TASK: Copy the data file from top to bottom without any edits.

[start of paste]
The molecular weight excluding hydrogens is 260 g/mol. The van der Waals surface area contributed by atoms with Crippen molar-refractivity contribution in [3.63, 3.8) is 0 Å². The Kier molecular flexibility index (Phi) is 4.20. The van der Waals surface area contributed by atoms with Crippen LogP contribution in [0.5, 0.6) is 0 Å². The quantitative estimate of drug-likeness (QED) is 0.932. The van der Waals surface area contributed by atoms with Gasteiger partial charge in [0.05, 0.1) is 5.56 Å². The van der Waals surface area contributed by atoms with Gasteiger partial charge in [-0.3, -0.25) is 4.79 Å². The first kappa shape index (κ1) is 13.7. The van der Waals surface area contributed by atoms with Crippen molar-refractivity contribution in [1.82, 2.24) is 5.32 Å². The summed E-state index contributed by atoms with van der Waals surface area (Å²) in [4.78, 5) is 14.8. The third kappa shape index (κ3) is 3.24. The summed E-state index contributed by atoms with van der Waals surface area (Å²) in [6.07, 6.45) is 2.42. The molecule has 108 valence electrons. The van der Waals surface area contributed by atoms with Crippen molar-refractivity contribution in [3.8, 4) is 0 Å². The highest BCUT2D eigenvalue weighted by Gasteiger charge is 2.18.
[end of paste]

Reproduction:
The molecular weight excluding hydrogens is 260 g/mol. The van der Waals surface area contributed by atoms with Crippen molar-refractivity contribution in [3.63, 3.8) is 0 Å². The Kier molecular flexibility index (Phi) is 4.20. The van der Waals surface area contributed by atoms with Crippen LogP contribution in [0.5, 0.6) is 0 Å². The quantitative estimate of drug-likeness (QED) is 0.932. The van der Waals surface area contributed by atoms with Gasteiger partial charge in [0.05, 0.1) is 5.56 Å². The van der Waals surface area contributed by atoms with Gasteiger partial charge in [-0.3, -0.25) is 4.79 Å². The first kappa shape index (κ1) is 13.7. The van der Waals surface area contributed by atoms with Crippen molar-refractivity contribution in [1.82, 2.24) is 5.32 Å². The summed E-state index contributed by atoms with van der Waals surface area (Å²) in [4.78, 5) is 14.8. The third kappa shape index (κ3) is 3.24. The summed E-state index contributed by atoms with van der Waals surface area (Å²) in [6.07, 6.45) is 2.42. The molecule has 108 valence electrons. The van der Waals surface area contributed by atoms with Crippen molar-refractivity contribution in [3.8, 4) is 0 Å². The highest BCUT2D eigenvalue weighted by Gasteiger charge is 2.18.